Colts Scouting: Matt Terpening Offers Insights on Julian Blackmon

Phillip B. Wilson

INDIANAPOLIS — The fact that the Indianapolis Colts drafted Utah safety Julian Blackmon despite the defender suffering a knee injury that required surgery shows how much the team was sold on his ability.

Blackmon, who switched from cornerback to safety as a senior, could have declared for the NFL draft after his junior season. But he stayed in school and made the position transition, which was to his benefit, according to Colts assistant director of college scouting Matt Terpening.

The Colts selected Blackmon in the third round, 85th overall.

“He decided to stay in school, which was the right move for him, and they moved him to safety and he had a lights-out senior season,” Terpening said. “He really jumps off the tape. He’s got versatility, he’s got speed, and he can cover.

“The NFL is about trends and I think the trend in the NFL is you’ve got to get defensive players who can man cover and turn the ball over. He’s a three-down player. He can play the run. He can play the pass. He can match up with different wideouts. And he can play in the post. That’s what drew us to him.”

Blackmon was named a first-team All-American by Sports Illustrated and The Athletic. He finished his college career with 39 starts in 48 games with 158 tackles, nine interceptions, 1.5 sacks, and two touchdowns.

The Colts assured Blackmon not to worry about his knee injury, just focus on his rehab and everything would take care of itself. Some draft analysts thought the Colts reached to draft him in the third round, but the thought was Blackmon wouldn’t stay on the board much longer.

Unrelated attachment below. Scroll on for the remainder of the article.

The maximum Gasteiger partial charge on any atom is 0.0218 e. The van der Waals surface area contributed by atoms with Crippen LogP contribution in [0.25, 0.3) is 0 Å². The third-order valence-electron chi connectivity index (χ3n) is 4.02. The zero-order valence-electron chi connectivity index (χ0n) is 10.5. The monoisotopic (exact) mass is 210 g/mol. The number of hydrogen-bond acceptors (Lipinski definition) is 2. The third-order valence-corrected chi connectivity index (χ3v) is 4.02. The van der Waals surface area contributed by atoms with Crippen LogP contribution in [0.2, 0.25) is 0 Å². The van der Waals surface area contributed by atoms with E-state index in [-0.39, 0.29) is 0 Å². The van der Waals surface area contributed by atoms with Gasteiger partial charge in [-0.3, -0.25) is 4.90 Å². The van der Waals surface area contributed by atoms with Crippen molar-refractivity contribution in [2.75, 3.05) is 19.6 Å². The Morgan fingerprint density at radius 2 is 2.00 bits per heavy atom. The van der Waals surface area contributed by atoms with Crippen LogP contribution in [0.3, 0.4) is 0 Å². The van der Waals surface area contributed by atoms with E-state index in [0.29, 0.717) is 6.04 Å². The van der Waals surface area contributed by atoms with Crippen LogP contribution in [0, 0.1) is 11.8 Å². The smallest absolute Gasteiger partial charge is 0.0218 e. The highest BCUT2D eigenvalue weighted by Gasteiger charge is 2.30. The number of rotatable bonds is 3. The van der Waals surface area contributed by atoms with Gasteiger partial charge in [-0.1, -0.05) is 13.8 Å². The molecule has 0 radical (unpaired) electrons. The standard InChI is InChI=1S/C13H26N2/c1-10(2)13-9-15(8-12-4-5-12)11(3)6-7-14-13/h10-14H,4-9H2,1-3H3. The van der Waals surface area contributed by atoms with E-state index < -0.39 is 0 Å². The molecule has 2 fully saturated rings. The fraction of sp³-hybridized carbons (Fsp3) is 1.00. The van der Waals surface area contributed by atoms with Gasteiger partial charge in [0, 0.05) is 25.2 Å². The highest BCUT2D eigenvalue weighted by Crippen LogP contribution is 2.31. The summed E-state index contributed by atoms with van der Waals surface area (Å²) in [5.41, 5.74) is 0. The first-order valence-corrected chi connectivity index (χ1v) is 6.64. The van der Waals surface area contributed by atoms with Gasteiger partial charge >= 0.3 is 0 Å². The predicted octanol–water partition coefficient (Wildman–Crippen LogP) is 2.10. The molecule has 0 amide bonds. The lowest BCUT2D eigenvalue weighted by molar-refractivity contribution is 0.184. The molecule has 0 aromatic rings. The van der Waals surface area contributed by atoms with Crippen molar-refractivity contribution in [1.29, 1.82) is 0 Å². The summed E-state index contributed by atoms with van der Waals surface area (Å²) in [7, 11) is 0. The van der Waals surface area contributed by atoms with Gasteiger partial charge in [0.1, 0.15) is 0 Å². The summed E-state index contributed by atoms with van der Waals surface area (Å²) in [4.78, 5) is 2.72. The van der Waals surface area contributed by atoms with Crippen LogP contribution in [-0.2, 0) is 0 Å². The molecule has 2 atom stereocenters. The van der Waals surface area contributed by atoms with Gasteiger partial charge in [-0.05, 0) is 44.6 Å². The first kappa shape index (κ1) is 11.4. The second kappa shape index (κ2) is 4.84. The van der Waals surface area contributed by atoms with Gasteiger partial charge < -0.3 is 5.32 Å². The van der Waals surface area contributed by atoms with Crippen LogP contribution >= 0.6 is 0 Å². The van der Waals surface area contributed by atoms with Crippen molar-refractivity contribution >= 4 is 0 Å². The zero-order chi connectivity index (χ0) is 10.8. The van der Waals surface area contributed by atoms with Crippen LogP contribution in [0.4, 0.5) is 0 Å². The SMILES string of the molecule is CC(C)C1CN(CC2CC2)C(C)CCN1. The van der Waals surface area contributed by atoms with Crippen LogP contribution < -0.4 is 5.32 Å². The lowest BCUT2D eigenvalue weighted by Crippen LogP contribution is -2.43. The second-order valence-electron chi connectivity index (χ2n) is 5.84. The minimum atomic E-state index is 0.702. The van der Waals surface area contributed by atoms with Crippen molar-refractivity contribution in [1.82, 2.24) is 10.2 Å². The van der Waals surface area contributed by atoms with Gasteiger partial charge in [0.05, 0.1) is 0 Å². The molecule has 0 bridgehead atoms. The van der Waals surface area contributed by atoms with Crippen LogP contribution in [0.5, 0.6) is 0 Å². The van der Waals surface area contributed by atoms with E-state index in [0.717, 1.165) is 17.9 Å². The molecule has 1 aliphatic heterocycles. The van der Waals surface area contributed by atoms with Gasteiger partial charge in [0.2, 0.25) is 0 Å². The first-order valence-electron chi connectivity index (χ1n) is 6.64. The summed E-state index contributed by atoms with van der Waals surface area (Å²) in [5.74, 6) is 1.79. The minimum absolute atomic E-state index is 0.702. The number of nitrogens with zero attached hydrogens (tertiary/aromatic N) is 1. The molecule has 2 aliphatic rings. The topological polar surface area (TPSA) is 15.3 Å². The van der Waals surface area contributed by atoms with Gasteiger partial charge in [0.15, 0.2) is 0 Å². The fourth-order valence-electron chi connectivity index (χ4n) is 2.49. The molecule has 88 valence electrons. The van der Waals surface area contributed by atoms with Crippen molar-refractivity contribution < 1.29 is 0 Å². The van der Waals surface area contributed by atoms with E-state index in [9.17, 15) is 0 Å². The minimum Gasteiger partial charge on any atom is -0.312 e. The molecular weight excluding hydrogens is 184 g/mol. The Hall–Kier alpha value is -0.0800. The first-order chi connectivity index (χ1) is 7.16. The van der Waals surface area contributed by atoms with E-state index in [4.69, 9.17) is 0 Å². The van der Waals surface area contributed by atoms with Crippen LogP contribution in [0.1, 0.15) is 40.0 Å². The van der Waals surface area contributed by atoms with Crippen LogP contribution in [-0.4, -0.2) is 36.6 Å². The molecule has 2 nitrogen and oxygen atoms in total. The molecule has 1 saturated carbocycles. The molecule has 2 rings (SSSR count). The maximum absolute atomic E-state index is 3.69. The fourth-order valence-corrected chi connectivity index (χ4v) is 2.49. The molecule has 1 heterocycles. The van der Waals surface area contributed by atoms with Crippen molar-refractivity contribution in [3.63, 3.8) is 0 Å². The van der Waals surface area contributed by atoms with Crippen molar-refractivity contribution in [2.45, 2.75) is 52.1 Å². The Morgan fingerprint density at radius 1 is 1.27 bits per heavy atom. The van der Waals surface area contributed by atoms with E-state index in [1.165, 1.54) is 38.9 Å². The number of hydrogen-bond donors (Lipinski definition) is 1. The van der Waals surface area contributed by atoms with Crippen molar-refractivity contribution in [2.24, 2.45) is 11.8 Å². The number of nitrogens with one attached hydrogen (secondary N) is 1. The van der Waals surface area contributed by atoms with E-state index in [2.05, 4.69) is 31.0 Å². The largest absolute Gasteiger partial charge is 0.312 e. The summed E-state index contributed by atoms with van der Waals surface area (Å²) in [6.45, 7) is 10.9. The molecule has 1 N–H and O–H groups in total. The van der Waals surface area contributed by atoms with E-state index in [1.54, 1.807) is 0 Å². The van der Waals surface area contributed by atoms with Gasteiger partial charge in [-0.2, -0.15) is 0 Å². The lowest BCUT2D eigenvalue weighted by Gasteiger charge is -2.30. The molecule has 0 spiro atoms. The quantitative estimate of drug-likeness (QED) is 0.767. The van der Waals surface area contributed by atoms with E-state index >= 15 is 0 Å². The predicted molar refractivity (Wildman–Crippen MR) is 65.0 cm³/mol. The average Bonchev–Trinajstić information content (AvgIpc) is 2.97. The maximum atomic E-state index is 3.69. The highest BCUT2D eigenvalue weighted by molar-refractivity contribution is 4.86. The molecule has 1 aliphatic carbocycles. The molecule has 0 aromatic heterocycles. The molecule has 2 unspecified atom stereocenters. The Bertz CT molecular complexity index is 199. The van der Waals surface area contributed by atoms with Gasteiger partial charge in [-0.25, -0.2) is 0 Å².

“The injury, I think (head) coach (Frank Reich) and (GM) Chris (Ballard) felt it was the right time to take him because he probably wasn’t going to be there very long,” Terpening said.

Ballard has said he doesn’t expect Blackmon to get back on a field until September or October, depending upon that rehab. When he’s able to play,, Blackmon is expected to back up Malik Hooker and Khari Willis.

Blackmon said he actually asked to make the switch from cornerback to safety before his senior season. He saw a roster with decent cornerbacks and thought he could best help the team at safety.

“I felt like the transition wasn’t too hard for me,” Blackmon said. “I feel like playing safety was one of my better fits. … I wanted to move to safety and it ended up being something that was not too hard to transition to. I just understood it very quickly.”

(Phillip B. Wilson has covered the Indianapolis Colts for more than two decades and authored the 2013 book 100 Things Colts Fans Should Know & Do Before They Die. He’s on Twitter @pwilson24, on Facebook at @allcoltswithphilb and @100thingscoltsfans, and his email is